Selecting a topic
There are two general sources for speech material; personal experience and reference material, which includes informal references such as friends, blogs and magazine and newspaper articles. The easiest source is personal experience – we already know the material and just have to decide how to best present it to our specific audience.
Researching a topic from scratch takes longer – a lot longer, really. Not only do we have to find and organize material about the subject, we have to study it so that we know it well and can comfortably talk about it.
More often than not, we combine the two. We think about an experience and how it fits into the speech we’re planning, then flesh out our recollection with facts, quotes, stories and jokes we find in reference materials.
Our speech will start with an opening designed to get attention, cover two or three main points, and end with a call to action, a summary or a story or joke. Since we know enough about most speech topics to talk for hours, drafting a speech is a matter of organizing, pruning, organizing more, pruning more . . .
It’s efficient to focus our efforts early by summarizing our speech in one sentence, or better, one phrase. We can more easily select three main supporting ideas, and support them as needed, if we know where we’re going with the speech. That frees a lot of time for crafting and memorizing superior openings and closings.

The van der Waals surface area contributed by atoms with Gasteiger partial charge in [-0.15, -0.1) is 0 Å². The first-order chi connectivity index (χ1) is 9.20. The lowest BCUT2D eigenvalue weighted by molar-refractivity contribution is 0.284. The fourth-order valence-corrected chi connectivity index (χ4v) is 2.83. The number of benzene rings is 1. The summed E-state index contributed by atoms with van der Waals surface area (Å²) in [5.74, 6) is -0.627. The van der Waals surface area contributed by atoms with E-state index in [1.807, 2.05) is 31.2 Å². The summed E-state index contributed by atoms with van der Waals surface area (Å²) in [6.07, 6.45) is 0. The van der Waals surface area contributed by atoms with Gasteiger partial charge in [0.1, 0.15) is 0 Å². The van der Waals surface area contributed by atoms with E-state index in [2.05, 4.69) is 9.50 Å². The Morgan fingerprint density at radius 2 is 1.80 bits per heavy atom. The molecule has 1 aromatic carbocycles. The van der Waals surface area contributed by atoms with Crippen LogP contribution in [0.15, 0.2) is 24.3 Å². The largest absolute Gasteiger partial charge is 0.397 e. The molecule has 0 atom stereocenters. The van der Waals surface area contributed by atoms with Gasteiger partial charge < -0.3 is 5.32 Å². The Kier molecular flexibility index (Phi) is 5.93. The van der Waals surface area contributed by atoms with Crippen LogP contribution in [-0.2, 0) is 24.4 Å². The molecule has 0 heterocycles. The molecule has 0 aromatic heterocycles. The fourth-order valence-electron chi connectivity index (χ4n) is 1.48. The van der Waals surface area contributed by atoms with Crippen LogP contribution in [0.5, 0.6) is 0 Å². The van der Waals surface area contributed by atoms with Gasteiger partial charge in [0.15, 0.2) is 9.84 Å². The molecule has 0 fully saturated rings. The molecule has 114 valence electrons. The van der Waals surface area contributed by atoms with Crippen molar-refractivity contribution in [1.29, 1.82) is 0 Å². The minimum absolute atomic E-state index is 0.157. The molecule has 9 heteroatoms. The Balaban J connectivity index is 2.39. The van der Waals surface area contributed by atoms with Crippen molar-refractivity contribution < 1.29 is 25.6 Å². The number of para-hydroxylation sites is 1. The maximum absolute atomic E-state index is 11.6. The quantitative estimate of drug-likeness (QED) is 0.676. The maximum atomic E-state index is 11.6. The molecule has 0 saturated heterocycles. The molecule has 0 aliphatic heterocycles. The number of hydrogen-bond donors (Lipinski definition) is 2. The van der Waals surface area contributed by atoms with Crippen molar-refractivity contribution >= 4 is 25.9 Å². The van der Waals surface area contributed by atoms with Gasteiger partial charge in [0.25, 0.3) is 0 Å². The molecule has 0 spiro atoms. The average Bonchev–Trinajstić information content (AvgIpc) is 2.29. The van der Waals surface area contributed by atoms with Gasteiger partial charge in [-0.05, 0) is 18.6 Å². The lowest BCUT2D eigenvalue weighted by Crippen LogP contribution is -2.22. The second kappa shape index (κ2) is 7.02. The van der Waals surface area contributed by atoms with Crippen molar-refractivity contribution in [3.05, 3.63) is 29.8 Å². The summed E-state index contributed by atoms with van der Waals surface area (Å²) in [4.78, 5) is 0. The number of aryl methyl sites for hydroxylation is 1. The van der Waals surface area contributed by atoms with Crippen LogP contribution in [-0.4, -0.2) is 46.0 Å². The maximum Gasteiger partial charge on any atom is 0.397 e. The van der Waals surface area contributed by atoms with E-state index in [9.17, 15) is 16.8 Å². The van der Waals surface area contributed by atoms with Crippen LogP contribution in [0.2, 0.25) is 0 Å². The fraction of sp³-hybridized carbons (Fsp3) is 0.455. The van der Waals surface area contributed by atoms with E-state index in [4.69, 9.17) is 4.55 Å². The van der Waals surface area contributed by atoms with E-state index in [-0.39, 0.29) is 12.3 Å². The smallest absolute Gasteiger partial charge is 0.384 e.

If we’re staring at a blank piece of paper after an email reminds us we’re to speak at next week’s meeting it sometimes helps to just read the project in the manual and ask, “how would this work with:”
1. My interests, such as sports, hobbies, entertainment, career or investment strategies?
2. Stories about my family, friends, pets or even ancestors?
And, how should I best give this specific audience my ideas; stories, graphs, pictures? (We’ve already analyzed our audience, right?)
The speech starts to form itself as we answer. It’s doable, and our speech next week will “shine because we took the time” – to prepare for our speaking role.